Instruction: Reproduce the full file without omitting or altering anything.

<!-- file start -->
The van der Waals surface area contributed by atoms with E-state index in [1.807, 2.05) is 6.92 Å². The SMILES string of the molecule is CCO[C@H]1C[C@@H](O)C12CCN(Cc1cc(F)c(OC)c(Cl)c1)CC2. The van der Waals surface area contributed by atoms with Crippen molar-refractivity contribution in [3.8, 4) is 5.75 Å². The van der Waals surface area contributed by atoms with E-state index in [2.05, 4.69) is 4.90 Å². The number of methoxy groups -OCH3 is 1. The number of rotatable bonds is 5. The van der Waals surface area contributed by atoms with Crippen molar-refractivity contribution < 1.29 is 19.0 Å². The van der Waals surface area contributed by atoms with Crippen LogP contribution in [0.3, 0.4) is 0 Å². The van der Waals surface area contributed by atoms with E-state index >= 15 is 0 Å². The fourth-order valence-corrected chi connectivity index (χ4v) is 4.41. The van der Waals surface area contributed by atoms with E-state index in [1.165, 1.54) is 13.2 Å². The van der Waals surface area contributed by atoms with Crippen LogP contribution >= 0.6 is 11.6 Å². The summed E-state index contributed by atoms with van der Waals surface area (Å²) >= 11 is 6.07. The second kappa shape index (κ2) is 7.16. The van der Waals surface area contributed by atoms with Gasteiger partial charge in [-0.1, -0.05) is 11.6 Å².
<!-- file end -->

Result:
The van der Waals surface area contributed by atoms with E-state index in [1.807, 2.05) is 6.92 Å². The SMILES string of the molecule is CCO[C@H]1C[C@@H](O)C12CCN(Cc1cc(F)c(OC)c(Cl)c1)CC2. The van der Waals surface area contributed by atoms with Crippen molar-refractivity contribution in [3.8, 4) is 5.75 Å². The van der Waals surface area contributed by atoms with E-state index in [2.05, 4.69) is 4.90 Å². The number of methoxy groups -OCH3 is 1. The number of rotatable bonds is 5. The van der Waals surface area contributed by atoms with Crippen molar-refractivity contribution < 1.29 is 19.0 Å². The van der Waals surface area contributed by atoms with Crippen LogP contribution in [0.3, 0.4) is 0 Å². The van der Waals surface area contributed by atoms with E-state index >= 15 is 0 Å². The fourth-order valence-corrected chi connectivity index (χ4v) is 4.41. The van der Waals surface area contributed by atoms with E-state index in [1.165, 1.54) is 13.2 Å². The van der Waals surface area contributed by atoms with Crippen LogP contribution >= 0.6 is 11.6 Å². The summed E-state index contributed by atoms with van der Waals surface area (Å²) >= 11 is 6.07. The second kappa shape index (κ2) is 7.16. The van der Waals surface area contributed by atoms with Gasteiger partial charge in [-0.1, -0.05) is 11.6 Å².